Undergraduate Research Opportunities Program
The Undergraduate Research Opportunities Program (UROP) allows undergraduate students to join a laboratory on campus for academic credit or pay. They can work on existing research or new projects proposed by the student or supervising professor.
UROPs allow students to learn about academic departments, prepare for graduate work or careers, and meet other members of the MIT community within their field of interest.
Finding a UROP Project
A listing of project openings may be found on the official UROP website. However, many UROP projects are obtained by directly contacting a professor whether or not positions are advertised, and consequently certain professors do not list their openings. Students are expected to initiate contact with professors performing research they are interested in.
Departments may have separate sites to list UROP opportunities, such as the MechE Thesis/UROP Opportunities (M.E.T.U.) site.
Once an interested professor has been contacted, a meeting will be arranged to determine whether the student and project are a good fit. If so, expectations for the semester are agreed upon and a proposal is sent to the UROP office.
Life as a UROP Student
UROP students often work closely with graduate students or postdocs and are expected to meet regularly with the professor. They perform experiments, help design and build new technology, or write code inside the laboratory. Work may be collaborative, or the student may be given a task and then check in periodically with a supervisor.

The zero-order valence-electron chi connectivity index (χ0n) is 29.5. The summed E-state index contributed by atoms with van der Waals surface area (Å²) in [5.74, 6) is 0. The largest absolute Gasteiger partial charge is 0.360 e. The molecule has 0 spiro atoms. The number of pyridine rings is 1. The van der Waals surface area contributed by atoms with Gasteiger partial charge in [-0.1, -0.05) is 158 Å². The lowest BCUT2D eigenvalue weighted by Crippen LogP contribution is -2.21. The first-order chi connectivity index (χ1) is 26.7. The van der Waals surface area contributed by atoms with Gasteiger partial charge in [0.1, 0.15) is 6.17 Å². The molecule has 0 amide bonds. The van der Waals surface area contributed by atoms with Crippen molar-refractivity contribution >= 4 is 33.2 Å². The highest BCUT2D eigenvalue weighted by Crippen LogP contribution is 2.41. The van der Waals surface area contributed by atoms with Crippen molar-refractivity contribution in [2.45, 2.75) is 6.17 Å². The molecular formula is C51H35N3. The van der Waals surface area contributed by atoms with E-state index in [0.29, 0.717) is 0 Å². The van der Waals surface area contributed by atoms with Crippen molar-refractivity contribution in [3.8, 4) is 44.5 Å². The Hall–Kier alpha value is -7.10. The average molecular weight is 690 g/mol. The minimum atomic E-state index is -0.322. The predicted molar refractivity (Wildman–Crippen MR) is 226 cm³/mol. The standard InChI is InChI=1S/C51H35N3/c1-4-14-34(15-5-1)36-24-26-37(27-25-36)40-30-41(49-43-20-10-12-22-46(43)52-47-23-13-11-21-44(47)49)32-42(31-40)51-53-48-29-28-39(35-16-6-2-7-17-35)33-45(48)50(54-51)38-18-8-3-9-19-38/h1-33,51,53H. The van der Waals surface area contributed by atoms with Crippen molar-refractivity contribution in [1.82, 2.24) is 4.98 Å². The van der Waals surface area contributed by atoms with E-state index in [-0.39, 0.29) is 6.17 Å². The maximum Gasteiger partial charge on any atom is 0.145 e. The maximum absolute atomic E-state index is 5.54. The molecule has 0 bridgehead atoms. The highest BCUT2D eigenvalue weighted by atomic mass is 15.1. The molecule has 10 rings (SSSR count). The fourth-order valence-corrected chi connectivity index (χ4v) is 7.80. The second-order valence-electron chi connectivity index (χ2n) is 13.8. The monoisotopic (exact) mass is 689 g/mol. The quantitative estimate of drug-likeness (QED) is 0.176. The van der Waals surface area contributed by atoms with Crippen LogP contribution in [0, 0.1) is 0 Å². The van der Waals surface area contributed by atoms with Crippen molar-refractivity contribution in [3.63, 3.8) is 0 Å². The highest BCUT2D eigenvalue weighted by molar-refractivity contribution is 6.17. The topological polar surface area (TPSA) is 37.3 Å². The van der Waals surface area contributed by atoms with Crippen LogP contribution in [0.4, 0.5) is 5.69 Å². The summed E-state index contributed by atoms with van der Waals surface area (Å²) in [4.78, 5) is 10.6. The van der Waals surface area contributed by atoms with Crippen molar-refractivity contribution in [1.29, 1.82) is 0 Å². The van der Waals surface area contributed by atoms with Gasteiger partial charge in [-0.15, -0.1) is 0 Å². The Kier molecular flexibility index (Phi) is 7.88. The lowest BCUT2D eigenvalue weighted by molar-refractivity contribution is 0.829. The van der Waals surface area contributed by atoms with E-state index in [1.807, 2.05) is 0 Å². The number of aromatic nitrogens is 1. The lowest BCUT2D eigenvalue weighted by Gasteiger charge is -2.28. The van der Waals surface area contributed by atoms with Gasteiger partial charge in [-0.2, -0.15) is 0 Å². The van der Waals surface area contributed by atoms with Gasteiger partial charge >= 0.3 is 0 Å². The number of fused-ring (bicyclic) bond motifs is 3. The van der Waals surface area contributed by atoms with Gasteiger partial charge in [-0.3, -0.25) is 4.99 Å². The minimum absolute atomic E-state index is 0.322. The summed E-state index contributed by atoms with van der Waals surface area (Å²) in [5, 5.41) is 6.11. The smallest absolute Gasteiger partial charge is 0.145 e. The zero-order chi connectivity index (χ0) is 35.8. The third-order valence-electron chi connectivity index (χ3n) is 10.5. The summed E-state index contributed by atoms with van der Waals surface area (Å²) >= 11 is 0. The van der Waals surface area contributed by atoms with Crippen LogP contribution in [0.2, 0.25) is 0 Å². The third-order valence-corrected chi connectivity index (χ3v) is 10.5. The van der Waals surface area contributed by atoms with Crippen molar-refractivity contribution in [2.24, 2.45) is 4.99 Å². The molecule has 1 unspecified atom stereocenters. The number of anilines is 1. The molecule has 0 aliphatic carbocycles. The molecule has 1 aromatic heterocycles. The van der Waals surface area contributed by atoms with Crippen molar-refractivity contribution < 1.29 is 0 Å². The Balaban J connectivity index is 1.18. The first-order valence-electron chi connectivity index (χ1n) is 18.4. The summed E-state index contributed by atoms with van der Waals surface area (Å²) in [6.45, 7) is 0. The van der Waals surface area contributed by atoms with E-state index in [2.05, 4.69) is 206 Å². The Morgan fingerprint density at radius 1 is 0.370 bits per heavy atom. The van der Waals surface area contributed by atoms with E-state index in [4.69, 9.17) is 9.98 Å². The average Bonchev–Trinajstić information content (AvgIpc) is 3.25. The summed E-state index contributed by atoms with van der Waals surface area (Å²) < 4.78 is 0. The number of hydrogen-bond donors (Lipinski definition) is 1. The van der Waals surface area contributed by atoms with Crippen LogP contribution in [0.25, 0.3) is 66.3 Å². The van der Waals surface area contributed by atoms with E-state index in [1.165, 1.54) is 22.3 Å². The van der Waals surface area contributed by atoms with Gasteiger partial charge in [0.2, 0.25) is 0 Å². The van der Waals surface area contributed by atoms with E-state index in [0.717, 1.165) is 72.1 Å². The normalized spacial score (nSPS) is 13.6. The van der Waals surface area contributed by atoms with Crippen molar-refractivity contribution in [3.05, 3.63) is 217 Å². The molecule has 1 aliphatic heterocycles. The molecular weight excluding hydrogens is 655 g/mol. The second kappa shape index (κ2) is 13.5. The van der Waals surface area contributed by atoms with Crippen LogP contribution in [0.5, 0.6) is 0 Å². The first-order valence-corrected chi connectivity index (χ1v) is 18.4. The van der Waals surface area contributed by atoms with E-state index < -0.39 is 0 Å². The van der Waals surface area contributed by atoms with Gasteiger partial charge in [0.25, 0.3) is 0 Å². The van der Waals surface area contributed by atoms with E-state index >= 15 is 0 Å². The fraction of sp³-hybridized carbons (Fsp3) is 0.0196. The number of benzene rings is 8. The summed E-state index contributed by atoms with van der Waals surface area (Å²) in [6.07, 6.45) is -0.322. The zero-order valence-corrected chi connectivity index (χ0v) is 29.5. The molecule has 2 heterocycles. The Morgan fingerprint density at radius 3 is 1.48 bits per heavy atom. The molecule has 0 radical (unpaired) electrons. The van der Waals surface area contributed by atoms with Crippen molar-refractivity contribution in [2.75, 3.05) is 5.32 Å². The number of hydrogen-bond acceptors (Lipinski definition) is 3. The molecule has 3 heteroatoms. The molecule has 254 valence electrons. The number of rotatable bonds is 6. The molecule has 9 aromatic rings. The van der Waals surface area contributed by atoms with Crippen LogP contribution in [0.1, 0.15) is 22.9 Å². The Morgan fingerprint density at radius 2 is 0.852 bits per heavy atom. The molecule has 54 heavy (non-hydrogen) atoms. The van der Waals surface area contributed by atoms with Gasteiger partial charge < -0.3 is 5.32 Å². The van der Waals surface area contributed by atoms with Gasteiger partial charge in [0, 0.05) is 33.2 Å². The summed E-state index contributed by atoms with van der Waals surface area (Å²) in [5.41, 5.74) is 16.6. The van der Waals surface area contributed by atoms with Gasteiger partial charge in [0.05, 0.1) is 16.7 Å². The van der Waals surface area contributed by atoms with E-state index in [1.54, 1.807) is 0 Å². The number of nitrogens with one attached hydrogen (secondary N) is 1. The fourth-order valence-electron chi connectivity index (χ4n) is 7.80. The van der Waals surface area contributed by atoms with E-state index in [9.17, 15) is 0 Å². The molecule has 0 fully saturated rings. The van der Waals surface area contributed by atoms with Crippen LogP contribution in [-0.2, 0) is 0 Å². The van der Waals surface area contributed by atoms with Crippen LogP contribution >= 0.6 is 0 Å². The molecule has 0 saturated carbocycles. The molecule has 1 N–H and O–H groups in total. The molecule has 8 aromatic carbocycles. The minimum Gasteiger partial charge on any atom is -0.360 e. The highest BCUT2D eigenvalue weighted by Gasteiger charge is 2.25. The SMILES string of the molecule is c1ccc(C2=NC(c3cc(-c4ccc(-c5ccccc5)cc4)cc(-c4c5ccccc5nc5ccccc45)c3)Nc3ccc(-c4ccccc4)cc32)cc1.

The time commitment is established by the student and professor at the beginning of the project and varies greatly between UROPs. 6-10 hours per week is common during an academic semester, and summer UROP projects are often full-time.
- Pay: Students are paid by the hour through their laboratory (sponsored funding) or the UROP office (direct funding).
- Credit: Students receive an agreed upon number of general elective credits.
- Volunteer: Students can work as a volunteer when a smaller commitment is desired.
UROP students publish papers and attend conferences when performing substantive research, and an ongoing project can become the student's thesis. The experience and connections gained are valuable to starting a related career, though projects do not need to be within the student's major. Graduate schools look for research experience in students' applications and UROPs provide such experience.